Monday, October 28, 2013

Imperfect information

This chapter has made me realize how much information can be imperfect. In the past I thought Hayek's Book Road to serfdom, and George Orwell's book 1984 Were written largely in response to Lennon's  government during the Soviet union. However I see that now they were really written in response to Britain's postwar government strategies. This realization pressed home to me the fact that information is something that is constantly being acquired and is often imperfect.
Because of imperfect information we see why a free-market system works as efficiently as it does. In a free-market system there is no central intelligence that collects information and uses that information to decide what goods can be produced and at what prices. This means that the prices will reflect what the incentives of the people and not be based on imperfect information. This also means that the supply will be incentivized to meet the demand based on that price and as such will supply goods in the quantity demanded. The system does not require the collection of information and as such is a much more agile system.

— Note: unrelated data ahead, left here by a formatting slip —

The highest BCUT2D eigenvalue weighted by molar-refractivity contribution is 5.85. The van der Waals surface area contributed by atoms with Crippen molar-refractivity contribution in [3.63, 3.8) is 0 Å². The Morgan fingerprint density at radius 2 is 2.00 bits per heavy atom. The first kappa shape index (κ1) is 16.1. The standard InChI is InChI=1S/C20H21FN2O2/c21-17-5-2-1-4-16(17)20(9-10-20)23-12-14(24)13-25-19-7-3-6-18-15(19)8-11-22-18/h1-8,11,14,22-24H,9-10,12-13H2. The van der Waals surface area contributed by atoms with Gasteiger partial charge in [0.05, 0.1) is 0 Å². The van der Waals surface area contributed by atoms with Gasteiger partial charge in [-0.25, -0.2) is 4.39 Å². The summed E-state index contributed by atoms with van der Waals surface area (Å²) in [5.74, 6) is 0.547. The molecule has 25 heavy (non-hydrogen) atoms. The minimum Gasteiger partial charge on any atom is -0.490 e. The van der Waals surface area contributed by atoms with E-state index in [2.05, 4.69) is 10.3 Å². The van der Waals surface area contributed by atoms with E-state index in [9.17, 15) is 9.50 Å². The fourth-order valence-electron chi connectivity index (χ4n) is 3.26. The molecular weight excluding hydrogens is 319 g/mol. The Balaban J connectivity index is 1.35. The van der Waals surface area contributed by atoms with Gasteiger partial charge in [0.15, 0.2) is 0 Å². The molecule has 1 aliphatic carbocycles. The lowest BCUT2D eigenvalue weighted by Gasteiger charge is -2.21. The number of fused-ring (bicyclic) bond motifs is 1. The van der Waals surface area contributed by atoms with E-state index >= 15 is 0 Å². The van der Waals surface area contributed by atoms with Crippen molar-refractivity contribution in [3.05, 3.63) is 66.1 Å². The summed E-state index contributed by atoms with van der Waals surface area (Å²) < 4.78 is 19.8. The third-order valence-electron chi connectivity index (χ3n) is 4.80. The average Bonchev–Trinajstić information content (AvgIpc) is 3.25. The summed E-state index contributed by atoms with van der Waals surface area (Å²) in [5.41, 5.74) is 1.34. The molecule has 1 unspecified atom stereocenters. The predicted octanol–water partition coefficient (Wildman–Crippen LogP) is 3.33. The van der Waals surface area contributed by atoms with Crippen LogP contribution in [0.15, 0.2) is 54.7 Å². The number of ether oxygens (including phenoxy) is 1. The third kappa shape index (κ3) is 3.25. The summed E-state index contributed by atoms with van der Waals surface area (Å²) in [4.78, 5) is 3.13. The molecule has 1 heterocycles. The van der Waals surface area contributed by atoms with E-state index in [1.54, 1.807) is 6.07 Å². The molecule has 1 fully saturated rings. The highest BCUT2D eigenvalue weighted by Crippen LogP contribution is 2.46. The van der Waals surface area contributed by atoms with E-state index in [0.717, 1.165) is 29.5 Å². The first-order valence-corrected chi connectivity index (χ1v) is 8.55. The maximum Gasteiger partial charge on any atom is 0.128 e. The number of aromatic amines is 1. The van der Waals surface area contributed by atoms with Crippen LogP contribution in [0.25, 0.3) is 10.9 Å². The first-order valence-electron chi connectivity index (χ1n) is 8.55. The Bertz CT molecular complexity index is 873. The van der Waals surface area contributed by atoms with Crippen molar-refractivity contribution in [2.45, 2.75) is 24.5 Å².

In contrast a command economy or an economy was centralized planning would have to collect information about what people need and what they're capable of producing then make a determination as to what the price of good should be with the quantity of good should be and how those good should be distributed. I mentioned at the start of my post information is often imperfect, this means that in a centralized planning system there's a lot of room for error simply from the information acquired.
Ultimately even with the best of intentions the lack of perfect knowledge could very well lead to very poor economic choices simply because the centralized planning "committee" is misinformed. This is not to say that a centralized planning system could not function at all; however it seems readily apparent that the centralized planning would not be as efficient and would easily be overwhelmed.

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